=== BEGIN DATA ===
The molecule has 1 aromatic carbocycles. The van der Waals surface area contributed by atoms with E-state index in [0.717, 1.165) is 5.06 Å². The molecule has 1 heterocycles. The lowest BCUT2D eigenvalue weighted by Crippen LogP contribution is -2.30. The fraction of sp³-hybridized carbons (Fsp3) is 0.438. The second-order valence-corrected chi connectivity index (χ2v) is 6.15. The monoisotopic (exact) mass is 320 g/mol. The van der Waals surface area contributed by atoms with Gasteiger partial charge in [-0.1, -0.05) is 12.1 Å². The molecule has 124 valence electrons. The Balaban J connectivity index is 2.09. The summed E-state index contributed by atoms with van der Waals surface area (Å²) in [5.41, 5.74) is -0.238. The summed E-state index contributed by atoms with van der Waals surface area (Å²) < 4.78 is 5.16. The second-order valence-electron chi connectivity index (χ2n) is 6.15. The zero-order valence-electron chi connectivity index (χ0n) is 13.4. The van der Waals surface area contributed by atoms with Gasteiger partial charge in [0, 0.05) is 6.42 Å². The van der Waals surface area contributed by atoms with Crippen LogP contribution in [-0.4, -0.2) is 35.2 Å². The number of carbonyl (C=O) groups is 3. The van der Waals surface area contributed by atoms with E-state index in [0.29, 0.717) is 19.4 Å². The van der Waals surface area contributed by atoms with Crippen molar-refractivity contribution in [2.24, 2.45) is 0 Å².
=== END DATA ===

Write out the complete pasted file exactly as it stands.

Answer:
The molecule has 1 aromatic carbocycles. The van der Waals surface area contributed by atoms with E-state index in [0.717, 1.165) is 5.06 Å². The molecule has 1 heterocycles. The lowest BCUT2D eigenvalue weighted by Crippen LogP contribution is -2.30. The fraction of sp³-hybridized carbons (Fsp3) is 0.438. The second-order valence-corrected chi connectivity index (χ2v) is 6.15. The monoisotopic (exact) mass is 320 g/mol. The van der Waals surface area contributed by atoms with Gasteiger partial charge in [-0.1, -0.05) is 12.1 Å². The molecule has 124 valence electrons. The Balaban J connectivity index is 2.09. The summed E-state index contributed by atoms with van der Waals surface area (Å²) in [5.41, 5.74) is -0.238. The summed E-state index contributed by atoms with van der Waals surface area (Å²) < 4.78 is 5.16. The second-order valence-electron chi connectivity index (χ2n) is 6.15. The zero-order valence-electron chi connectivity index (χ0n) is 13.4. The van der Waals surface area contributed by atoms with Gasteiger partial charge in [0, 0.05) is 6.42 Å². The van der Waals surface area contributed by atoms with Crippen LogP contribution in [-0.4, -0.2) is 35.2 Å². The number of carbonyl (C=O) groups is 3. The van der Waals surface area contributed by atoms with E-state index in [0.29, 0.717) is 19.4 Å². The van der Waals surface area contributed by atoms with Crippen molar-refractivity contribution in [2.24, 2.45) is 0 Å².